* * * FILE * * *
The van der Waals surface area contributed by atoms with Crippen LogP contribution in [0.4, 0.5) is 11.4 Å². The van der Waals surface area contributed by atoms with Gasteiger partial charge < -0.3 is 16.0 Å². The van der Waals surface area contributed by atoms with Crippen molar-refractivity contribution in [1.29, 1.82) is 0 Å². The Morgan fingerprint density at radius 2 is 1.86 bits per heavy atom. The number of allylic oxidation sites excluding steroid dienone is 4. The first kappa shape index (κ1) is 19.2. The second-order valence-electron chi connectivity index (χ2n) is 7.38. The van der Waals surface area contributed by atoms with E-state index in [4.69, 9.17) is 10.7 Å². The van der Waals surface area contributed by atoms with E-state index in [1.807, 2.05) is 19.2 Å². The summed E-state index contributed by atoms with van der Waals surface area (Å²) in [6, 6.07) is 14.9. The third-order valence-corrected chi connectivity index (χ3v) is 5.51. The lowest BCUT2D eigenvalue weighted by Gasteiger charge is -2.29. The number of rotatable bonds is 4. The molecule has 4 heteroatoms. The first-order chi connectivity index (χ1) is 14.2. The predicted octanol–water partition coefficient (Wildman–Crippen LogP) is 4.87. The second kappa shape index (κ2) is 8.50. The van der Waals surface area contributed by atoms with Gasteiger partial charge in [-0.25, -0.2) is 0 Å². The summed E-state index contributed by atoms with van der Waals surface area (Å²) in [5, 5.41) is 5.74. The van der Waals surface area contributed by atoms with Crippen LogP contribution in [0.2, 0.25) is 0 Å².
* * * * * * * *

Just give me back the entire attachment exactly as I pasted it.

The van der Waals surface area contributed by atoms with Crippen LogP contribution in [0.4, 0.5) is 11.4 Å². The van der Waals surface area contributed by atoms with Gasteiger partial charge < -0.3 is 16.0 Å². The van der Waals surface area contributed by atoms with Crippen molar-refractivity contribution in [1.29, 1.82) is 0 Å². The Morgan fingerprint density at radius 2 is 1.86 bits per heavy atom. The number of allylic oxidation sites excluding steroid dienone is 4. The first kappa shape index (κ1) is 19.2. The second-order valence-electron chi connectivity index (χ2n) is 7.38. The van der Waals surface area contributed by atoms with E-state index in [4.69, 9.17) is 10.7 Å². The van der Waals surface area contributed by atoms with E-state index in [1.807, 2.05) is 19.2 Å². The summed E-state index contributed by atoms with van der Waals surface area (Å²) in [6, 6.07) is 14.9. The third-order valence-corrected chi connectivity index (χ3v) is 5.51. The lowest BCUT2D eigenvalue weighted by Gasteiger charge is -2.29. The number of rotatable bonds is 4. The molecule has 4 heteroatoms. The first-order chi connectivity index (χ1) is 14.2. The predicted octanol–water partition coefficient (Wildman–Crippen LogP) is 4.87. The second kappa shape index (κ2) is 8.50. The van der Waals surface area contributed by atoms with Gasteiger partial charge in [-0.25, -0.2) is 0 Å². The summed E-state index contributed by atoms with van der Waals surface area (Å²) in [5, 5.41) is 5.74. The van der Waals surface area contributed by atoms with Crippen LogP contribution in [0.2, 0.25) is 0 Å².